Sculptor makes art for human prosthetics

SU junior Kate Browse delves into the process of making medical prosthetics by creating a plaster mold of her face.

Kate Browse, a sculpture junior, dove headfirst into pursuing her goal of discovering the process of making human prosthetics by constructing a mold of her face.

To do this, she and two other assisting sculpture majors mixed a skin-safe alginate with water to make a plaster-like substance. Her assistants then painted this mixture over her face, neck and ears. 

Photo: Alexa Voss
Kate Browse displays a facial mold she says she hopes to use in pursuit of a medical facial prosthetic art project.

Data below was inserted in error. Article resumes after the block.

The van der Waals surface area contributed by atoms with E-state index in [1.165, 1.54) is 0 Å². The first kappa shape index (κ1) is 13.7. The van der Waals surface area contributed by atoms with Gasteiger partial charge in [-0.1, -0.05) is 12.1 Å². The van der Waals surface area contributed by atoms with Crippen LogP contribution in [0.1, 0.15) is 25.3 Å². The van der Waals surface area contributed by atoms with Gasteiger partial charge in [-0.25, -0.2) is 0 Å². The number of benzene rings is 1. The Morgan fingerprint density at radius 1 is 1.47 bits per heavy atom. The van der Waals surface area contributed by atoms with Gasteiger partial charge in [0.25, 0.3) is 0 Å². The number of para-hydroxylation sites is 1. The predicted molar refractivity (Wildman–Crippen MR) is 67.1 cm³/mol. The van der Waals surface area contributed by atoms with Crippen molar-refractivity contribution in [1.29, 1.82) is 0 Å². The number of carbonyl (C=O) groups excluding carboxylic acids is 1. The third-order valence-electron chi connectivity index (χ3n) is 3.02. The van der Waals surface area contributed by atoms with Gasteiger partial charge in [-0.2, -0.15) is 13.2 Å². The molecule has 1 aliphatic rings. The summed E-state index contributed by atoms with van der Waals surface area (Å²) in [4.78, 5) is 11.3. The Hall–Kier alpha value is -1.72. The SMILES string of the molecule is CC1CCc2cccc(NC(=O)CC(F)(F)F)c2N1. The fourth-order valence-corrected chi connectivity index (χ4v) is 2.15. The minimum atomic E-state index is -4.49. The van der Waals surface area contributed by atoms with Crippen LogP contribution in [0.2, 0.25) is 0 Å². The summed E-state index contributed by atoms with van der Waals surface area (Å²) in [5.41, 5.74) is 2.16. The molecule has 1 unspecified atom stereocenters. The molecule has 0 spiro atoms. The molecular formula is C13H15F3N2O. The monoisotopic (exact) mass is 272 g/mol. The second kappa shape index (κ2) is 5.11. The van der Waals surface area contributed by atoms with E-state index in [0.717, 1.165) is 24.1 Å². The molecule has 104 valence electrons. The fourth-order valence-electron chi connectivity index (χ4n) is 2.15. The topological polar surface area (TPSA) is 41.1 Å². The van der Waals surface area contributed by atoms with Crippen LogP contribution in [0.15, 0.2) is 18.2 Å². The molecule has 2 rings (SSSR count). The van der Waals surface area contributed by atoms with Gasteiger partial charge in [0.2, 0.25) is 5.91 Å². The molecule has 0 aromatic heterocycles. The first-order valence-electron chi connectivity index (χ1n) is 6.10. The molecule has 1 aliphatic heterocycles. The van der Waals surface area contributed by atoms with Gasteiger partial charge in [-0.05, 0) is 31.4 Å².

As a self-described claustrophobic, Browse said she first felt intimidated that she would have to breathe through two small plastic straws placed in her nostrils while the plaster dried on her face.

However, she sat still during the 15 to 20 minutes it took for the alginate mixture to harden, breathing successfully through the straws.

Browse's two assistants dipped strips of plaster-coated cloth rolls into water. The damp strips were then placed on top of the firm alginate mold in order to make a hardened shell for the mold to rest inside when removed from Browse's face.

The total process took a few hours. Once the mold was successfully peeled off of its subject, Browse said she was pleased with the result.

She said she hopes to create a series of body part molds in the future to showcase in an end-of-the-year display focused on medical prosthetics.

Post new comment

* Field must be completed for your comment to appear on The NewsHouse
The content of this field is kept private and will not be shown publicly.